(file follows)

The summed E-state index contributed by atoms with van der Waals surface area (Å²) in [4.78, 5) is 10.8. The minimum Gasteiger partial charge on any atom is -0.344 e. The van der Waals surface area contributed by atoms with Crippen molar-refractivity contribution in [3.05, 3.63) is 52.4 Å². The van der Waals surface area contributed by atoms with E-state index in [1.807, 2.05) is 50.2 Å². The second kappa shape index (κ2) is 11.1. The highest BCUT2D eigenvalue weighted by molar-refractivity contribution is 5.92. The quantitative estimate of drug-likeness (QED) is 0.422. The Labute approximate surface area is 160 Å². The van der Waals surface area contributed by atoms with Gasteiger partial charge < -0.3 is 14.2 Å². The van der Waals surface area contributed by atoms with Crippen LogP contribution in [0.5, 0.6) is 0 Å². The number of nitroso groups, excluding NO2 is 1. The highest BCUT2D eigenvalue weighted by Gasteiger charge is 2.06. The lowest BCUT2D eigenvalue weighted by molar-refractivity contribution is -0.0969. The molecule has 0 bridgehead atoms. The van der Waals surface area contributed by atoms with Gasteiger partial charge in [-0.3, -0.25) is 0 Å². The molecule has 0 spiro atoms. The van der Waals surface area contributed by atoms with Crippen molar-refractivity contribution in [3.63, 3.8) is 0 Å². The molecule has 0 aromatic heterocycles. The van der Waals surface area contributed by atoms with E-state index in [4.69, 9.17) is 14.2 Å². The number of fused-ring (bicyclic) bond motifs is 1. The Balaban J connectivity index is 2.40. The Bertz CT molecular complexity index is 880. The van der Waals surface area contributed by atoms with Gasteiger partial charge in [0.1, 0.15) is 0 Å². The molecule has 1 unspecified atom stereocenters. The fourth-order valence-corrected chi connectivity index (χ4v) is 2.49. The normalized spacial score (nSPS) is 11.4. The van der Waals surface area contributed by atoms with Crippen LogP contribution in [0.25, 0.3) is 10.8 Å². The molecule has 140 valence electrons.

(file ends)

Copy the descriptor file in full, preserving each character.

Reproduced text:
The summed E-state index contributed by atoms with van der Waals surface area (Å²) in [4.78, 5) is 10.8. The minimum Gasteiger partial charge on any atom is -0.344 e. The van der Waals surface area contributed by atoms with Crippen molar-refractivity contribution in [3.05, 3.63) is 52.4 Å². The van der Waals surface area contributed by atoms with E-state index in [1.807, 2.05) is 50.2 Å². The second kappa shape index (κ2) is 11.1. The highest BCUT2D eigenvalue weighted by molar-refractivity contribution is 5.92. The quantitative estimate of drug-likeness (QED) is 0.422. The Labute approximate surface area is 160 Å². The van der Waals surface area contributed by atoms with Gasteiger partial charge < -0.3 is 14.2 Å². The van der Waals surface area contributed by atoms with Crippen LogP contribution in [0.5, 0.6) is 0 Å². The number of nitroso groups, excluding NO2 is 1. The highest BCUT2D eigenvalue weighted by Gasteiger charge is 2.06. The lowest BCUT2D eigenvalue weighted by molar-refractivity contribution is -0.0969. The molecule has 0 bridgehead atoms. The van der Waals surface area contributed by atoms with Gasteiger partial charge in [-0.3, -0.25) is 0 Å². The molecule has 0 spiro atoms. The van der Waals surface area contributed by atoms with Crippen molar-refractivity contribution in [3.63, 3.8) is 0 Å². The molecule has 0 aromatic heterocycles. The van der Waals surface area contributed by atoms with E-state index in [4.69, 9.17) is 14.2 Å². The number of fused-ring (bicyclic) bond motifs is 1. The Balaban J connectivity index is 2.40. The Bertz CT molecular complexity index is 880. The van der Waals surface area contributed by atoms with Gasteiger partial charge in [0.1, 0.15) is 0 Å². The molecule has 1 unspecified atom stereocenters. The fourth-order valence-corrected chi connectivity index (χ4v) is 2.49. The normalized spacial score (nSPS) is 11.4. The van der Waals surface area contributed by atoms with Crippen LogP contribution in [0.25, 0.3) is 10.8 Å². The molecule has 140 valence electrons.